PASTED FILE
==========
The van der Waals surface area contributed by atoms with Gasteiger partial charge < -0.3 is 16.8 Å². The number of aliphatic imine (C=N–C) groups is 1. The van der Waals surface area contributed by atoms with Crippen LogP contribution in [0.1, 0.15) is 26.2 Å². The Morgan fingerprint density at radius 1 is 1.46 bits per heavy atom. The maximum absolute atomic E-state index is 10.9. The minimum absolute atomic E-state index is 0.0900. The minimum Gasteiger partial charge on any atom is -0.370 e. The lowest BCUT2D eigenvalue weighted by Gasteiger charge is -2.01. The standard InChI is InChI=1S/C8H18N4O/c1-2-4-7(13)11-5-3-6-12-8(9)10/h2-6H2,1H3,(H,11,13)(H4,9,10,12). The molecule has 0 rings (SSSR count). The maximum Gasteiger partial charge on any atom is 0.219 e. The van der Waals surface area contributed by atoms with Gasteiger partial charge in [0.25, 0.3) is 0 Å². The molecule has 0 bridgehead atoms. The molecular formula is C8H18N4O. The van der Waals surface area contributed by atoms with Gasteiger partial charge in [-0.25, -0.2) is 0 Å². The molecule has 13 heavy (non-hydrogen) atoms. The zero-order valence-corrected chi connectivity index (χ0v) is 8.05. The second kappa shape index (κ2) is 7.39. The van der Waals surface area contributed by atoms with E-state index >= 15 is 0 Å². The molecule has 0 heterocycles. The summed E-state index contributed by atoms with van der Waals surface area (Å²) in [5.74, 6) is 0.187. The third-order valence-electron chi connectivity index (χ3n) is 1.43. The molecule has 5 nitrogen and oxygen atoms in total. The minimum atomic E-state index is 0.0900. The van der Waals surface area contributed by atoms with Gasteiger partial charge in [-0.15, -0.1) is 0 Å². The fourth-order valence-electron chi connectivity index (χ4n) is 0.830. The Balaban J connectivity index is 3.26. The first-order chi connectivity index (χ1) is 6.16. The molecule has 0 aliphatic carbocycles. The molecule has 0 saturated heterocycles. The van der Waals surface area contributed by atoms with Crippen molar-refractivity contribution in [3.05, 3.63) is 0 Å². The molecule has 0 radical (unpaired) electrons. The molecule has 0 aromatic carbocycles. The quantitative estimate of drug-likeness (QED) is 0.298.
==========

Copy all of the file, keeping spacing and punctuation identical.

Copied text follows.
The van der Waals surface area contributed by atoms with Gasteiger partial charge < -0.3 is 16.8 Å². The number of aliphatic imine (C=N–C) groups is 1. The van der Waals surface area contributed by atoms with Crippen LogP contribution in [0.1, 0.15) is 26.2 Å². The Morgan fingerprint density at radius 1 is 1.46 bits per heavy atom. The maximum absolute atomic E-state index is 10.9. The minimum absolute atomic E-state index is 0.0900. The minimum Gasteiger partial charge on any atom is -0.370 e. The lowest BCUT2D eigenvalue weighted by Gasteiger charge is -2.01. The standard InChI is InChI=1S/C8H18N4O/c1-2-4-7(13)11-5-3-6-12-8(9)10/h2-6H2,1H3,(H,11,13)(H4,9,10,12). The molecule has 0 rings (SSSR count). The maximum Gasteiger partial charge on any atom is 0.219 e. The van der Waals surface area contributed by atoms with Gasteiger partial charge in [0.25, 0.3) is 0 Å². The molecule has 0 bridgehead atoms. The molecular formula is C8H18N4O. The van der Waals surface area contributed by atoms with Gasteiger partial charge in [-0.25, -0.2) is 0 Å². The molecule has 13 heavy (non-hydrogen) atoms. The zero-order valence-corrected chi connectivity index (χ0v) is 8.05. The second kappa shape index (κ2) is 7.39. The van der Waals surface area contributed by atoms with E-state index >= 15 is 0 Å². The molecule has 0 heterocycles. The summed E-state index contributed by atoms with van der Waals surface area (Å²) in [5.74, 6) is 0.187. The third-order valence-electron chi connectivity index (χ3n) is 1.43. The molecule has 5 nitrogen and oxygen atoms in total. The minimum atomic E-state index is 0.0900. The van der Waals surface area contributed by atoms with Gasteiger partial charge in [-0.15, -0.1) is 0 Å². The fourth-order valence-electron chi connectivity index (χ4n) is 0.830. The Balaban J connectivity index is 3.26. The first-order chi connectivity index (χ1) is 6.16. The molecule has 0 aliphatic carbocycles. The molecule has 0 saturated heterocycles. The van der Waals surface area contributed by atoms with Crippen molar-refractivity contribution in [3.05, 3.63) is 0 Å². The molecule has 0 radical (unpaired) electrons. The molecule has 0 aromatic carbocycles. The quantitative estimate of drug-likeness (QED) is 0.298.